How does the bounciness of a golf ball affect the distance that it will travel?
The materials required for this science fair project:
- 15 golf balls – 5 each from 3 different brands
- 3 amateur golfers
- 5 golf club (a driver). Have the golfers bring along their own club.
- A measuring tape
- A golf driving range
- An assistant to help with the measurement
- 1 black marker pen
1. For this science fair project, the independent variable is the type of golf ball used – soft, medium or hard. The dependent variable is the distance traveled by the golf ball. This is determined by using a measuring tape to measure the distance traveled. The constants (control variables) are the skill of the golfer, the wind condition and the conditions at the driving range.
2. The golf balls are first numbered according to their brand and an assigned ball number by using a black marker pen.
3. The relative bounciness of the 3 brands of golf balls needs to be determined first. The balls are dropped onto a flat floor surface from a height of 1 meter and the number of bounces achieved by each ball is counted and recorded in table 1 given below.
4. Once the relative bounciness of the golf balls has been determined, the golfers are brought to the driving range for the next part of the experiment. Using the golf club (a driver), they are asked to take turns hitting the golf balls one at a time, and the distance traveled by each ball is measured. You will need to use the measuring tape for accurate measurements. Referring to the distance markers at the driving range will only provide a rough gauge of the distance travelled. Ensure that you conduct this experiment when there is no one else playing at the driving range - you probably will need to seek the permission/assistance of the driving range operator. The average distance traveled by each ball is calculated and the results are recorded in the table 2 given below.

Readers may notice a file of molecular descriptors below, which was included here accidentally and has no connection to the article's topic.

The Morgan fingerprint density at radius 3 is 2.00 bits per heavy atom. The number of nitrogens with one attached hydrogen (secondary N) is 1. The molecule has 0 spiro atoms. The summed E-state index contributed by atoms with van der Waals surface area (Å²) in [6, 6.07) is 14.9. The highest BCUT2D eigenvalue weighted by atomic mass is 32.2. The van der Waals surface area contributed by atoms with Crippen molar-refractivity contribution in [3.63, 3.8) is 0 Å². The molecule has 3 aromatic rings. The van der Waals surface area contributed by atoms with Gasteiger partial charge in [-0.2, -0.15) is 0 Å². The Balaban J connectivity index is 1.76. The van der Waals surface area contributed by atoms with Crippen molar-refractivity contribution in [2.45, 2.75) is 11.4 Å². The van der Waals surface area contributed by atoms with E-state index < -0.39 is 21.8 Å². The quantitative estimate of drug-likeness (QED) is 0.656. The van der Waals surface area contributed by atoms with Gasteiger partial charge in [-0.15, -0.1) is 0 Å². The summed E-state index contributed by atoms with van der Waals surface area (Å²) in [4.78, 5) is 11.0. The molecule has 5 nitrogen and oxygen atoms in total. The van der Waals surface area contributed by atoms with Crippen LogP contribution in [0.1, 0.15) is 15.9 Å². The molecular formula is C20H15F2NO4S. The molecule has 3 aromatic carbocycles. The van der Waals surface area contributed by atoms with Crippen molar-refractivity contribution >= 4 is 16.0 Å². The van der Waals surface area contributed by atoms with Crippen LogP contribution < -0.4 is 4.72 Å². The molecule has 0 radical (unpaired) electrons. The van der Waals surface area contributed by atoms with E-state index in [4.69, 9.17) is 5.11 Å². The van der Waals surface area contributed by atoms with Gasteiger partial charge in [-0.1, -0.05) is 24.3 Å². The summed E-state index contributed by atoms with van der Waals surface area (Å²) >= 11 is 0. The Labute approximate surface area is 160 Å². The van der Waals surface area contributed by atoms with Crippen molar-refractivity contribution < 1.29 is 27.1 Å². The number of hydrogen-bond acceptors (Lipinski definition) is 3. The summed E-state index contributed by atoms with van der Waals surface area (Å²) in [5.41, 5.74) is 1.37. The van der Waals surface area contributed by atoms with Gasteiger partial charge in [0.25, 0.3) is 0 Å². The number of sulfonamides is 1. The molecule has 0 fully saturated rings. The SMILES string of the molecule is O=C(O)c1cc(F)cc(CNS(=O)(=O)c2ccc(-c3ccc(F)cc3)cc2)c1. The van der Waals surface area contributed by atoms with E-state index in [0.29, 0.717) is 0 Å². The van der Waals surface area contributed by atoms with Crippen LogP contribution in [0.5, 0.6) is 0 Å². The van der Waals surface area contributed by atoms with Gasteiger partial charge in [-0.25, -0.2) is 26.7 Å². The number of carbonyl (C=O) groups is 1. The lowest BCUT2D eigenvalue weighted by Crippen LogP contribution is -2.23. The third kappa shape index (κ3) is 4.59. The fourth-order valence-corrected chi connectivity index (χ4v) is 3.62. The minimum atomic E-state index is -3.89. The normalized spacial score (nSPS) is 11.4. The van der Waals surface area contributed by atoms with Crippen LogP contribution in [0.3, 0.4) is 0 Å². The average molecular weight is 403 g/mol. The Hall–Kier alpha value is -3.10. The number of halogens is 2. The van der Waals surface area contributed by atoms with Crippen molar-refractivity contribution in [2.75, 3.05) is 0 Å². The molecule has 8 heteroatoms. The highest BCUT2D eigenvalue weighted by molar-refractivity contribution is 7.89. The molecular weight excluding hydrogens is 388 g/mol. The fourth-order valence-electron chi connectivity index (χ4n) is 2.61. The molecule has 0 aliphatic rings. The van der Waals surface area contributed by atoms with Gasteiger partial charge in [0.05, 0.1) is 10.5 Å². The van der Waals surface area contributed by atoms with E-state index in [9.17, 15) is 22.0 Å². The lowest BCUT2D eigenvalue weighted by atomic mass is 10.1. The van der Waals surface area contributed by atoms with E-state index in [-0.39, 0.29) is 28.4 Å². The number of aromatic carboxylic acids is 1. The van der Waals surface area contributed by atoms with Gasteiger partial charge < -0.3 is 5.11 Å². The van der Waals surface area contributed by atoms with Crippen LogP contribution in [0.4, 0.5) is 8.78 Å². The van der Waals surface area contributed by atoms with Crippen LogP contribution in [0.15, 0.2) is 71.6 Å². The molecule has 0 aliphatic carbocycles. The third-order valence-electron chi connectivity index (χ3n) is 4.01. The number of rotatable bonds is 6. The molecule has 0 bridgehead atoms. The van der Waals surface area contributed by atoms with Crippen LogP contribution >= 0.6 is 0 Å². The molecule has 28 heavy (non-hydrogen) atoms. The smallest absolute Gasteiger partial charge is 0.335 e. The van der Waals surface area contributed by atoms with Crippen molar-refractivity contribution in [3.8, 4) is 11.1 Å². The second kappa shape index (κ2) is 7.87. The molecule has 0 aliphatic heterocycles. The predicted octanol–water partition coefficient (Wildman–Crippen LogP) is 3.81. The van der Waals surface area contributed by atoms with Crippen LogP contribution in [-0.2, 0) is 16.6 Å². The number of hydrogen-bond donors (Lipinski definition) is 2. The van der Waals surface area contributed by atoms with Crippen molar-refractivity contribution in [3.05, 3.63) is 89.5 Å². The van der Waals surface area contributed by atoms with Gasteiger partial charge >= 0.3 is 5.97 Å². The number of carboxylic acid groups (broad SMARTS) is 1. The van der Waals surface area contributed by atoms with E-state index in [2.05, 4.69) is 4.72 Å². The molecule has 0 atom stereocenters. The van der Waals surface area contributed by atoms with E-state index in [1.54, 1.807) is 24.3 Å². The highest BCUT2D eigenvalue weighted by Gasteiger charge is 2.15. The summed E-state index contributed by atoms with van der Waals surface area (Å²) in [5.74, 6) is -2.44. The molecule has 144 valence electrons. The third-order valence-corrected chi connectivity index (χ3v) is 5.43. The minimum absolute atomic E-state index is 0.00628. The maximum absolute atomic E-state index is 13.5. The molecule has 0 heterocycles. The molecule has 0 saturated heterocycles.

Never stand anywhere in front of a golfer who's about to take a swing. Beware of swinging clubs - which can cause severe injury